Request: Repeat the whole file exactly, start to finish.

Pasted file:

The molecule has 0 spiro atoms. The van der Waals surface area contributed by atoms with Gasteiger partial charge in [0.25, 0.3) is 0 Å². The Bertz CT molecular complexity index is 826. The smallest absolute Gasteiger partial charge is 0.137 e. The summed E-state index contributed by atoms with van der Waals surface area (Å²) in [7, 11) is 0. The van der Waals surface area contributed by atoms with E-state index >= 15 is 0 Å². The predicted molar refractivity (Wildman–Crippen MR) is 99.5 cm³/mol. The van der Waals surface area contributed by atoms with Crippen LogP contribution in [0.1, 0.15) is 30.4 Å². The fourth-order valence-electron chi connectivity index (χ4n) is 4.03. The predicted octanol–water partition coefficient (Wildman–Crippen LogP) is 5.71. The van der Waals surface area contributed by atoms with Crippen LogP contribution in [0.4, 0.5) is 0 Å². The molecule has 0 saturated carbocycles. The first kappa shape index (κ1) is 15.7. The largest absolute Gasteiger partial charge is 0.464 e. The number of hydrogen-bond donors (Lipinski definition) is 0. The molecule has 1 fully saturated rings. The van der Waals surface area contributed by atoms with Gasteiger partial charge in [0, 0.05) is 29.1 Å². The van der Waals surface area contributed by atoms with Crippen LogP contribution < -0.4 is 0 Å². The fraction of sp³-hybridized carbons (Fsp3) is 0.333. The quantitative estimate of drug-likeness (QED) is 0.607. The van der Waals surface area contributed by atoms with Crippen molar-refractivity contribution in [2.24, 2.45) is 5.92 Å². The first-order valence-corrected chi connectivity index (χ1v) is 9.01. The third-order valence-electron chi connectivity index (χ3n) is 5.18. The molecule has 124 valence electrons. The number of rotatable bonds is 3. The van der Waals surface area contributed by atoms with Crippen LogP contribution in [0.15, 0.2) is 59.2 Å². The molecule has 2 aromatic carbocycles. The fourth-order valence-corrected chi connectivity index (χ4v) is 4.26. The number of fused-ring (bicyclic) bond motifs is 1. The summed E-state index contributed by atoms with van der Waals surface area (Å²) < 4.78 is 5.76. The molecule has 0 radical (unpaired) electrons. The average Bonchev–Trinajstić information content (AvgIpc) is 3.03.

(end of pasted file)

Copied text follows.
The molecule has 0 spiro atoms. The van der Waals surface area contributed by atoms with Gasteiger partial charge in [0.25, 0.3) is 0 Å². The Bertz CT molecular complexity index is 826. The smallest absolute Gasteiger partial charge is 0.137 e. The summed E-state index contributed by atoms with van der Waals surface area (Å²) in [7, 11) is 0. The van der Waals surface area contributed by atoms with E-state index >= 15 is 0 Å². The predicted molar refractivity (Wildman–Crippen MR) is 99.5 cm³/mol. The van der Waals surface area contributed by atoms with Crippen LogP contribution in [0.1, 0.15) is 30.4 Å². The fourth-order valence-electron chi connectivity index (χ4n) is 4.03. The predicted octanol–water partition coefficient (Wildman–Crippen LogP) is 5.71. The van der Waals surface area contributed by atoms with Crippen LogP contribution in [0.4, 0.5) is 0 Å². The molecule has 0 saturated carbocycles. The first kappa shape index (κ1) is 15.7. The largest absolute Gasteiger partial charge is 0.464 e. The number of hydrogen-bond donors (Lipinski definition) is 0. The molecule has 1 fully saturated rings. The van der Waals surface area contributed by atoms with Gasteiger partial charge in [0, 0.05) is 29.1 Å². The van der Waals surface area contributed by atoms with Crippen LogP contribution < -0.4 is 0 Å². The fraction of sp³-hybridized carbons (Fsp3) is 0.333. The quantitative estimate of drug-likeness (QED) is 0.607. The van der Waals surface area contributed by atoms with Crippen molar-refractivity contribution in [2.24, 2.45) is 5.92 Å². The first-order valence-corrected chi connectivity index (χ1v) is 9.01. The third-order valence-electron chi connectivity index (χ3n) is 5.18. The molecule has 124 valence electrons. The number of rotatable bonds is 3. The van der Waals surface area contributed by atoms with Crippen LogP contribution in [0.15, 0.2) is 59.2 Å². The molecule has 2 aromatic carbocycles. The fourth-order valence-corrected chi connectivity index (χ4v) is 4.26. The number of fused-ring (bicyclic) bond motifs is 1. The summed E-state index contributed by atoms with van der Waals surface area (Å²) < 4.78 is 5.76. The molecule has 0 radical (unpaired) electrons. The average Bonchev–Trinajstić information content (AvgIpc) is 3.03.